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How to Encourage a Friend to Lose Weight

by Paige Johansen, studioD

According to research published in the Journal of the American Medical Association, two-thirds of people in the United States are obese or overweight. Broaching the subject of weight loss can be tricky. Most overweight people already know they are overweight and being reminded can feel more hurtful than caring. On the other hand, discussions about weight are sometimes considered taboo, making a dialogue about how to achieve a healthier lifestyle difficult. Despite these obstacles, if your friend's health is in danger, you can support him or her in an effort to lead a healthier life.

How to Help a Friend Lose Weight

Consider your approach. First, make sure that weight is actually a health issue for your friend. Some people are healthy despite being overweight or may consider weight to have a lower priority than other aspects of their health. Of course, if your friend is obese or is clearly leading an unhealthy lifestyle, you may have justification for your concern. If your friend mentions something about food, weight or fitting into clothes, you can ask questions about how he feels about his weight in order to open a dialogue. If you are close with your friend and feel is appropriate, you can tell him how much you care and that you want him to be around for a long time. Ask if there is anything you can do to help incorporate healthier habits into his life. It is more important to focus on health than weight.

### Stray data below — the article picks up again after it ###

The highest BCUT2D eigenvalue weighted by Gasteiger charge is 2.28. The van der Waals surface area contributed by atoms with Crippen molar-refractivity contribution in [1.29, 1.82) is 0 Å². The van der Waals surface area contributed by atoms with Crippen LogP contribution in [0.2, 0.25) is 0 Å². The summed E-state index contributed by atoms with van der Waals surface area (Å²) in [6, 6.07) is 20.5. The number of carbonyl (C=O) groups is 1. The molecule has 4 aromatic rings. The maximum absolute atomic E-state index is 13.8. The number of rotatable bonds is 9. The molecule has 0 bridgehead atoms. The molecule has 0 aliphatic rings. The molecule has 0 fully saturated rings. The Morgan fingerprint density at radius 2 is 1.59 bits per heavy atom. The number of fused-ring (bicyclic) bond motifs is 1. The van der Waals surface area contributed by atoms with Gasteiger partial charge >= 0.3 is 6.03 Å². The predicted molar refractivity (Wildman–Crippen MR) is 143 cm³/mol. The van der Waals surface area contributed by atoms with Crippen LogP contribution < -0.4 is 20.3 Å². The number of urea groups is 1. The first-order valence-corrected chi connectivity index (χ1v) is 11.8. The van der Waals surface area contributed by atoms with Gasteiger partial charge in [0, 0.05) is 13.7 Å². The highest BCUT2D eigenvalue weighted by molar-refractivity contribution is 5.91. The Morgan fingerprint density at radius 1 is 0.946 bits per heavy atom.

Be actively supportive. Be a good example. You can encourage your friend by asking him to go on walks with you or by joining a gym together. If you go out to eat, you can show solidarity by picking a restaurant with healthy choices. Be positive and encouraging of healthy changes and celebrate successes - but don't center celebrations around food. If your friend is on a certain diet or exercise program, ask about the program and learn about your friend's goals.

Listen. One of the most important ways to show your supportive is to demonstrate that you care about your friend as a person, rather than their weight or diet. If your friend has a bad day or "falls off the wagon," don't judge. Remember that being supportive doesn't mean that you're the food or exercise police. Your friend won't want to hang out with you if you comment on what he is eating, but if you're a good listener and come from a place of empathy and understanding you can be an important part of your friend's weight loss.

About the Author

Paige Johansen has been writing professionally since 2003. She holds a B.A. in psychology and English from Cornell University and an M.F.A. in fiction writing from The University of Virginia. Between degrees, she worked in the fashion industry for two years.

Photo Credits

  • Matt Cardy/Getty Images News/Getty Images